‘It was nothing important, Your Honour. Merely commenting that there are a few thin mice scurrying around on the premises. Please don’t get all hot and bothered about it. Incidentally Your Honour, who are Wren and Martin? Pals of yours?’
‘How dare you suggest that I was getting hot and bothered about anything? I will not allow such off-hand references to my mental state. This is a hard enough job, as it is. My patience has its limits. Anyhow, you are straying from the subject on hand. Your client is accused of slapping his wife around in an inebriated state, simply because she refused to part with Rs.200/- so he can go out and get another bottle of country liquor. What does he have to say for himself for such abominable behaviour? Before you answer that, if you have not heard of the revered grammarians Wren and Martin, you are beyond help. Further, I would advise you to say “friends” rather than the casual and slangy “pals,” and no, they are not. Friends of mine, I mean.’
Matters were getting a bit hot and heavy now. Counsel took a gulp of water and responded. ‘I don’t mean to be flippant, Your Honour, but how could my client have obtained another bottle of country liquor if his own wife did not part with some cash? Stands to reason, does it not? He is sadly unemployed, she is a housemaid, and the man needs his drink. It’s an open and shut case. Tinkerty-tonk.’
‘Open and shut case? Counsel, if you keep opening your mouth to talk nonsense, I will have to shut it for you. Tinkerty-tonk? Tinkerty-tonk? Good heavens, man. Where do you pick up these corny phrases? Enid Blyton? Look, you might fancy Noddy in Toyland for your literary allusions, but you may treat this as a final warning. Any more stupid comments or schoolboy slang and I will find you in contempt. Samjha?’
‘Your honour, with the greatest humility I must strongly object to your suddenly and without notice, introducing the interrogative, ‘Samjha?’ We are not all familiar with Malayalam. I am from Bengal.’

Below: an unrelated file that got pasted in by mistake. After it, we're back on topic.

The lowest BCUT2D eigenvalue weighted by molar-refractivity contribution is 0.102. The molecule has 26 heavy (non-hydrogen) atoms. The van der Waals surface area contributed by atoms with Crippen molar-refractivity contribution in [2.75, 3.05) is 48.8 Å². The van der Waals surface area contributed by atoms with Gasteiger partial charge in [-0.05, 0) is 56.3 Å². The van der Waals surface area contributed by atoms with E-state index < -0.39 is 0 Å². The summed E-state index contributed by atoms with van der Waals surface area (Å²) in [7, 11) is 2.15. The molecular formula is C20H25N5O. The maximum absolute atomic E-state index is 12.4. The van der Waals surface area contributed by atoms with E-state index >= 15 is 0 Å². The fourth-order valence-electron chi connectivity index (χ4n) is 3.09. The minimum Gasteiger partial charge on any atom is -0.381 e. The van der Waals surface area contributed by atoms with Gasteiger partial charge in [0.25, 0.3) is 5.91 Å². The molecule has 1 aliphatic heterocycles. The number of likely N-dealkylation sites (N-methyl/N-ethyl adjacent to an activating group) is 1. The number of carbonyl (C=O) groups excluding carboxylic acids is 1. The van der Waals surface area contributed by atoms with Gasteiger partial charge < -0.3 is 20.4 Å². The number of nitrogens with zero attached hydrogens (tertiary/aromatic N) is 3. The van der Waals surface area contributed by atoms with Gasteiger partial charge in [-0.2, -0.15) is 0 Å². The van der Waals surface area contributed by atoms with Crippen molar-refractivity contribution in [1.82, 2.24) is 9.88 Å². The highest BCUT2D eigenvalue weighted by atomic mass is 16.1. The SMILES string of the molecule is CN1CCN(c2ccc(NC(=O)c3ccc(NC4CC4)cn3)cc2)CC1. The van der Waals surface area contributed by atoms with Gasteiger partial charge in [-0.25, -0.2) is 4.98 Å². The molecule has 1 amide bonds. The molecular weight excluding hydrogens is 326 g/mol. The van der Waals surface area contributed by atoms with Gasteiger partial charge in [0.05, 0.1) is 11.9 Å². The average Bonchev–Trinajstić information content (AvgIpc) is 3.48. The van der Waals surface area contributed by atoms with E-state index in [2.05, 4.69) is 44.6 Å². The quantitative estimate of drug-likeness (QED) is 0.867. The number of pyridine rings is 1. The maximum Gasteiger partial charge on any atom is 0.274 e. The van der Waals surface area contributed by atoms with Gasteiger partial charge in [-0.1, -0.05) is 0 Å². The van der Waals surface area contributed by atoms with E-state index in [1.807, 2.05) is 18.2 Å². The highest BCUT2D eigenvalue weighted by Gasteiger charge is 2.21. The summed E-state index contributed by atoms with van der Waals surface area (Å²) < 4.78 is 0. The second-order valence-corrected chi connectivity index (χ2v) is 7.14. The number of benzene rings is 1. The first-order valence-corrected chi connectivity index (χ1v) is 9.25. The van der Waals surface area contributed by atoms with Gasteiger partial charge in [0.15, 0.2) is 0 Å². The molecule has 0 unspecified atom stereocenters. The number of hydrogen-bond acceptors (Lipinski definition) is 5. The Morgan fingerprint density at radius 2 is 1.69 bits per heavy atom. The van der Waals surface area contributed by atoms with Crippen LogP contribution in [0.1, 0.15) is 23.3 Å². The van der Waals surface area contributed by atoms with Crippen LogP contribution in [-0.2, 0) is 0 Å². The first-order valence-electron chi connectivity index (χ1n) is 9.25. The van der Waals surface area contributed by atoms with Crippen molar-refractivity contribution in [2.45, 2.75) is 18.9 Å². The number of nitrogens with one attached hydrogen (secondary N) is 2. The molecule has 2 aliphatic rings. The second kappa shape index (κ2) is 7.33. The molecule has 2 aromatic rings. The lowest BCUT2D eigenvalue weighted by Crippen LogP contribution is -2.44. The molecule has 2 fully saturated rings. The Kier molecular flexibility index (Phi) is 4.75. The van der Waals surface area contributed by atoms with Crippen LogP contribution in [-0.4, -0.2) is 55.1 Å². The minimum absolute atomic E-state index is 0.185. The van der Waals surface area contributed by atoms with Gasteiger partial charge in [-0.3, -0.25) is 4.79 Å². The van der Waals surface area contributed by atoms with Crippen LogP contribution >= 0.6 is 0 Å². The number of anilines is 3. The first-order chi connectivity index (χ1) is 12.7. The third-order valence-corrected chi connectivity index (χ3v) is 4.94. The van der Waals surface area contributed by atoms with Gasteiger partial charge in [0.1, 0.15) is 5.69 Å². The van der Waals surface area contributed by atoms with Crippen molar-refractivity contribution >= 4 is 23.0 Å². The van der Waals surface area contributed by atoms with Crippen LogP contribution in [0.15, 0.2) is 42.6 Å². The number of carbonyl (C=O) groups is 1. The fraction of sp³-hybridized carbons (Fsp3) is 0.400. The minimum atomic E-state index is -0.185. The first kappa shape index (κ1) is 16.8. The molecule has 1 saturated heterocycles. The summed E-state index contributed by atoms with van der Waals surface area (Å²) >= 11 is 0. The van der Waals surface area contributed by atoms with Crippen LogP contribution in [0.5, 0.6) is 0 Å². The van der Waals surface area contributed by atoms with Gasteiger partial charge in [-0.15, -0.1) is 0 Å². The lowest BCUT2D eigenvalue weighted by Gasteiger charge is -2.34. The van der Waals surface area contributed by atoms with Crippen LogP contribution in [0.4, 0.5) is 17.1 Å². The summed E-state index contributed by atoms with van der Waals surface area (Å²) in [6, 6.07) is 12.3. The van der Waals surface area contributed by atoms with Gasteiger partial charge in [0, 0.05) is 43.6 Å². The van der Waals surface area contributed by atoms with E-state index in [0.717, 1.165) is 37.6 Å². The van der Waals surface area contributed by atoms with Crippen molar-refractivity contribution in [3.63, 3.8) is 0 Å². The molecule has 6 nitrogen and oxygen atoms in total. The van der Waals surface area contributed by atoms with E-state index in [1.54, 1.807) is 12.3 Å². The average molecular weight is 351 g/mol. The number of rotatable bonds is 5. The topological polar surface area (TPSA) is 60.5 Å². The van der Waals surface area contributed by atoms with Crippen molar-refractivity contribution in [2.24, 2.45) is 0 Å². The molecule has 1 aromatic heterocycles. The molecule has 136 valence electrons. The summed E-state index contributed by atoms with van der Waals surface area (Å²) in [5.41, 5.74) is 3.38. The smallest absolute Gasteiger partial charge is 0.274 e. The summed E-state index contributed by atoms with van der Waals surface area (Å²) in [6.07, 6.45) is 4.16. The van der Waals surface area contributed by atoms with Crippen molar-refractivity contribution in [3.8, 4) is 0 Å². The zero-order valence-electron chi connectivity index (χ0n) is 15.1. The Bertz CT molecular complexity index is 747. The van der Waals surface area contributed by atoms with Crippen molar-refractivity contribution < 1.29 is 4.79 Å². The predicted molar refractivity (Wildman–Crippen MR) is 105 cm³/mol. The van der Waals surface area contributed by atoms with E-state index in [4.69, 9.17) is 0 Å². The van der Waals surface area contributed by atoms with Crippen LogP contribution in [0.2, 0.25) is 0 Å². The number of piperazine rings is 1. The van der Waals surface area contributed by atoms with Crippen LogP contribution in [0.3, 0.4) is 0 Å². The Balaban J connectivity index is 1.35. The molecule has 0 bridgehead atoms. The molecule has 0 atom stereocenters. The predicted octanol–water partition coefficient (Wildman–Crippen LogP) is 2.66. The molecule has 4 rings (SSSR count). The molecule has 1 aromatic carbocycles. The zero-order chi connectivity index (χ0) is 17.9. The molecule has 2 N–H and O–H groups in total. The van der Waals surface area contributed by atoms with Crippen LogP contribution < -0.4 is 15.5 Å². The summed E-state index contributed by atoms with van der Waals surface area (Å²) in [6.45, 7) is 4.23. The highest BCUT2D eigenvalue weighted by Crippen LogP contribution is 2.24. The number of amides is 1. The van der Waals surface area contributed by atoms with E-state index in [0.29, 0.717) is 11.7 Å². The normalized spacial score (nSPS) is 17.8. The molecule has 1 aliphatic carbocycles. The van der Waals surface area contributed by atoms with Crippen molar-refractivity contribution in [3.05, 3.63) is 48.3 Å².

‘Very funny, Counsel. Malayalam eh? I cannot believe you do not even have a working knowledge of our national language. I have a good mind to have you disbarred. I think these proceedings are turning into a farce, and I intend to put a stop to it. For the last time, tell me why this alcoholic husband should not pay damages and be put behind bars for an extended period. That should sober him down and he may come out a contrite and penitent man. And with luck, a better husband. What say you? And don’t say, “That’ll be the day.”’
‘Duly noted. Although you are speaking Your Honour, I clearly sensed that you started a sentence there with the word “and.” Twice. To commit such a solecism once may be regarded a misfortune. Twice seems like carelessness. Forgive me Your Honour, I was merely paraphrasing Oscar Wilde. You were intolerant of my beginning a sentence with “but.” What price “and,” then? Craving your indulgence, perhaps you will allow me to quote Mrs. Susana Centlivre, who coined the phrase “but me no buts” in 1709 in her play The Busie Body. However, as Bernard Woolley, the PM’s Principal Secretary clarified in the celebrated British television comedy series Yes Prime Minister, it was Walter Scott’s employment of the phrase in The Antiquary in 1816 which made it fashionable.’
‘Have you quite finished Counsel, or do you have more such hilariously improving literary references to regale us with? We are not running a lecture here on The History of the English Language. Kindly step on the gas. I haven’t got all day. Why are you smirking?’
‘Sorry, your Honour, merely smiled appreciatively. Liked your “step on the gas.” Begging your pardon. Got carried away by my own eloquence. I was merely making a point to impress upon you that I can, if the mood takes me, string an uninterrupted set of sentences without resorting to, in your memorable phrase, coarse slang.’
‘Very considerate of you, I am sure. If I am ever invited to the Old Bailey, I will make sure you accompany me. Well, we are done for the day, I think. I shall pass sentence tomorrow. The case itself appears to have taken a back seat what with Counsel’s pyrotechnics with the Queen’s English, which has so enlivened these staid proceedings.’
‘Thank you, Your Honour. I am sure no Tom, Dick or Harry could have conducted this case with the ready wit and aplomb that you have exhibited in such stellar fashion.’
‘Touché Counsel. Or for that matter, any Amar, Akbar or Anthony.’
‘Touché right back at you, Your Honour. In conclusion, let us not forget that Harry has been disowned even by the Queen.’